Environmental Policy News

Legislation Re-Introduced to Update Federal Fisheries Management

Representatives Jared Huffman (D-San Rafael), Ranking Member of the Natural Resources Subcommittee on Water, Wildlife, and Fisheries, James Moylan (R-Guam-AL), Ed Case (D-HI-01), and Mary Peltola (D-AK-AL) re-introduced Sustaining America’s Fisheries for the Future Act, legislation to update and reauthorize the Magnuson-Stevens Act (MSA), the primary law governing federal fisheries management and conservation that has made the US a global leader in sustainable fisheries.

This bipartisan legislation is the culmination of a years-long process Rep. Huffman led to getting stakeholder input, including a nationwide listening tour and release of a discussion draft for feedback—part of his ongoing effort to foster a uniquely transparent, inclusive, science-based approach to updating this important law governing fisheries in American waters.

“Whether it’s the seafood we eat, time spent on the water as recreational anglers, or local economies supported by working waterfronts, communities coast-to-coast depend on healthy oceans and fisheries. Our main tool for managing these resources has been effective for decades; but new approaches are necessary in this era of climate change, technological advancements, and increasing ocean use,” said Rep. Huffman. “Right from its inception, our process has been one of the most deliberative, transparent efforts to reauthorize the MSA. Through our stakeholder-driven, science-based approach, we have crafted legislation that rises to the challenges of the 21st Century and includes critical updates to meet the new challenges at hand. With the Sustaining America’s Fisheries for the Future Act, we can strengthen fishing communities and ensure the US remains the standard-bearer of sustainable fisheries management well into the future.”

“I am proud to be co-leading the reauthorization of the Magnuson-Stevens Act. This is an extraordinary chance for a territorial delegate to ensure that issues facing our Pacific fisheries are heard loud and clear,” stated Delegate Moylan. “This bipartisan legislation will ensure that America’s fisheries are set up for success in the years to come.”

“I’m proud to join Ranking Member Rep. Huffman, Representative Peltola, and Delegate Moylan in re-introducing this landmark reauthorization of our nation’s Magnuson-Stevens Fishery Conservation and Management Act,” said Rep. Case. “This reauthorization provides critical updates to ensure the long-term sustainability of our fisheries by integrating climate change as a critical consideration. I’m especially pleased that this bill includes significant reforms to promote accountability, transparency, and representation for our nation’s fisheries management councils. These councils are charged with the stewardship of our fisheries, a precious natural resource that all Americans have a vital interest in protecting for long-term sustainability. These are long overdue and necessary reforms to ensure long-term public trust in the work that these councils are doing on behalf of our nation.”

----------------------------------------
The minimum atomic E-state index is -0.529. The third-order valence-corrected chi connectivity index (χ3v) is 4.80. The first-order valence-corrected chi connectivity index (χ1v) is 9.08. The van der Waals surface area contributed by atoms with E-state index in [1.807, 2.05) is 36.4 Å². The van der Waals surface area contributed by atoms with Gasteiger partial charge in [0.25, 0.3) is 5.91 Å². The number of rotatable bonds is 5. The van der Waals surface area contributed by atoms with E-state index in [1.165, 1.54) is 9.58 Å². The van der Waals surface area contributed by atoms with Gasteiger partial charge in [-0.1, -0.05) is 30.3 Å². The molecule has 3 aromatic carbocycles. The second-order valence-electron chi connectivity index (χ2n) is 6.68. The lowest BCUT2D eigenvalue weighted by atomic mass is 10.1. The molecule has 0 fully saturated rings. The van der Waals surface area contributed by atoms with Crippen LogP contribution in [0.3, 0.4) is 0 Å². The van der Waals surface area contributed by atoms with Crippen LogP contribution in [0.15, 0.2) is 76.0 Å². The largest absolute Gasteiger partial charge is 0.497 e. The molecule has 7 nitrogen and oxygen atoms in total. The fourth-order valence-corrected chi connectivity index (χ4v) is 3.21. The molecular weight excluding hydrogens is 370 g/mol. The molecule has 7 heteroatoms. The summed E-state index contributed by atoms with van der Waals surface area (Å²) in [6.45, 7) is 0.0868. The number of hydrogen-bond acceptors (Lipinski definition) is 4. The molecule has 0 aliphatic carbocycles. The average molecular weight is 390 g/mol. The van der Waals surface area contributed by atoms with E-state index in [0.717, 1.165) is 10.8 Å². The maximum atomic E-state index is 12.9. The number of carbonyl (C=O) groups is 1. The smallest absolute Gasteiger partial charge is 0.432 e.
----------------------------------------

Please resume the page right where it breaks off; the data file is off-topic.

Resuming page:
“It is long past time for us to modernize and update MSA. Alaskans know how important it is to keep our fish stocks healthy, and I want to thank Rep. Huffman for his continued leadership on this issue. I look forward to a robust and overdue discussion on how we can protect our nation's fisheries for the next generation,” said Rep. Peltola.

In an effort to include as many opinions and viewpoints as possible, Rep. Huffman and Rep. Case held eight listening sessions and covered seven management regions on their nationwide fisheries listening tour. They heard from 80 different experts and stakeholders, in addition to public comments from dozens of members of the public in person and online. Many of the issues raised during the listening tour are addressed in the bill, such as climate change and shifting stocks; improving science, using new technologies, and modernizing fisheries data systems; supporting fishing communities, creating a working waterfront program, increasing seafood marketing, and encouraging cooperation between industry and managers; making sure management doesn’t move backward on gains made in rebuilding and reducing overfishing; giving more teeth to essential fish habitat consultation and removing loopholes for bycatch management; and increasing accountability, transparency and stakeholder participation in fisheries management. Several bipartisan pieces of legislation and provisions that were in previous MSA legislation are also included in the bill.

This comprehensive and inclusive approach continues to be an iterative process. Representative Huffman and the co-leads are committed to fostering a transparent, deliberative, and science-based process that prioritizes listening to stakeholder input and adapting to evolving needs.

Additional Resources

  • Text of the bill can be found here.
  • A one-pager of the bill can be found here.
  • A section by section of the bill can be found here.
  • Redline edits to the MSA, as proposed by the bill, can be found here.

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